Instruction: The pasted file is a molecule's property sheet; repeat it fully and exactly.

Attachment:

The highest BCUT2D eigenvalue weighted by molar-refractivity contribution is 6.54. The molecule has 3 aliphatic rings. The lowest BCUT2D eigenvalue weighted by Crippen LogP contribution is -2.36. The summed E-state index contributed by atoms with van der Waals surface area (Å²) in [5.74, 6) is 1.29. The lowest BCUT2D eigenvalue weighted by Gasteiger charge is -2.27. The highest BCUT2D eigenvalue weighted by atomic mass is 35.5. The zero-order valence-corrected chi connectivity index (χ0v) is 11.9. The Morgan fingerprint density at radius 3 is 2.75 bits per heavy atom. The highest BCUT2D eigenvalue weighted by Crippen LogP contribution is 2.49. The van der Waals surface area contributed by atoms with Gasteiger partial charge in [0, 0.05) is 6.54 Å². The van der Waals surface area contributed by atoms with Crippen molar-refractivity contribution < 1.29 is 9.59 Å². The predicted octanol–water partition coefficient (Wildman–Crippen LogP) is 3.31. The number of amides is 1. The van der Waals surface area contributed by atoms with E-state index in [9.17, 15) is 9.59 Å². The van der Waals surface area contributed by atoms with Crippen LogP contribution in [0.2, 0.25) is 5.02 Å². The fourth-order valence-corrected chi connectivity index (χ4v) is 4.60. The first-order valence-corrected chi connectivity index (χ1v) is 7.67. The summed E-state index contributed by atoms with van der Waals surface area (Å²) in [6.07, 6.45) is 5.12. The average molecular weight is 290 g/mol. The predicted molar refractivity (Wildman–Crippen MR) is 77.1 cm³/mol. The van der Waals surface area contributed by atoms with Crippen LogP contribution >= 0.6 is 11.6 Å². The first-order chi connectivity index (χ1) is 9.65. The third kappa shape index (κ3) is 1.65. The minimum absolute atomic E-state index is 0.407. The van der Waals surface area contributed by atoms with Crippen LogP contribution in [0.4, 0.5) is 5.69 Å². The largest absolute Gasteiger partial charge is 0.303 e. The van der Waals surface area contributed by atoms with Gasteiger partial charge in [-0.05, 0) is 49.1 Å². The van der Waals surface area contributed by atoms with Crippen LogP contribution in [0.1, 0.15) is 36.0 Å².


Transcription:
The highest BCUT2D eigenvalue weighted by molar-refractivity contribution is 6.54. The molecule has 3 aliphatic rings. The lowest BCUT2D eigenvalue weighted by Crippen LogP contribution is -2.36. The summed E-state index contributed by atoms with van der Waals surface area (Å²) in [5.74, 6) is 1.29. The lowest BCUT2D eigenvalue weighted by Gasteiger charge is -2.27. The highest BCUT2D eigenvalue weighted by atomic mass is 35.5. The zero-order valence-corrected chi connectivity index (χ0v) is 11.9. The Morgan fingerprint density at radius 3 is 2.75 bits per heavy atom. The highest BCUT2D eigenvalue weighted by Crippen LogP contribution is 2.49. The van der Waals surface area contributed by atoms with Gasteiger partial charge in [0, 0.05) is 6.54 Å². The van der Waals surface area contributed by atoms with Crippen molar-refractivity contribution < 1.29 is 9.59 Å². The predicted octanol–water partition coefficient (Wildman–Crippen LogP) is 3.31. The number of amides is 1. The van der Waals surface area contributed by atoms with E-state index in [9.17, 15) is 9.59 Å². The van der Waals surface area contributed by atoms with Crippen LogP contribution in [0.2, 0.25) is 5.02 Å². The fourth-order valence-corrected chi connectivity index (χ4v) is 4.60. The first-order valence-corrected chi connectivity index (χ1v) is 7.67. The summed E-state index contributed by atoms with van der Waals surface area (Å²) in [6.07, 6.45) is 5.12. The average molecular weight is 290 g/mol. The predicted molar refractivity (Wildman–Crippen MR) is 77.1 cm³/mol. The van der Waals surface area contributed by atoms with Crippen LogP contribution >= 0.6 is 11.6 Å². The first-order chi connectivity index (χ1) is 9.65. The third kappa shape index (κ3) is 1.65. The minimum absolute atomic E-state index is 0.407. The van der Waals surface area contributed by atoms with Crippen LogP contribution in [0.4, 0.5) is 5.69 Å². The largest absolute Gasteiger partial charge is 0.303 e. The van der Waals surface area contributed by atoms with Gasteiger partial charge in [-0.05, 0) is 49.1 Å². The van der Waals surface area contributed by atoms with Crippen LogP contribution in [0.1, 0.15) is 36.0 Å².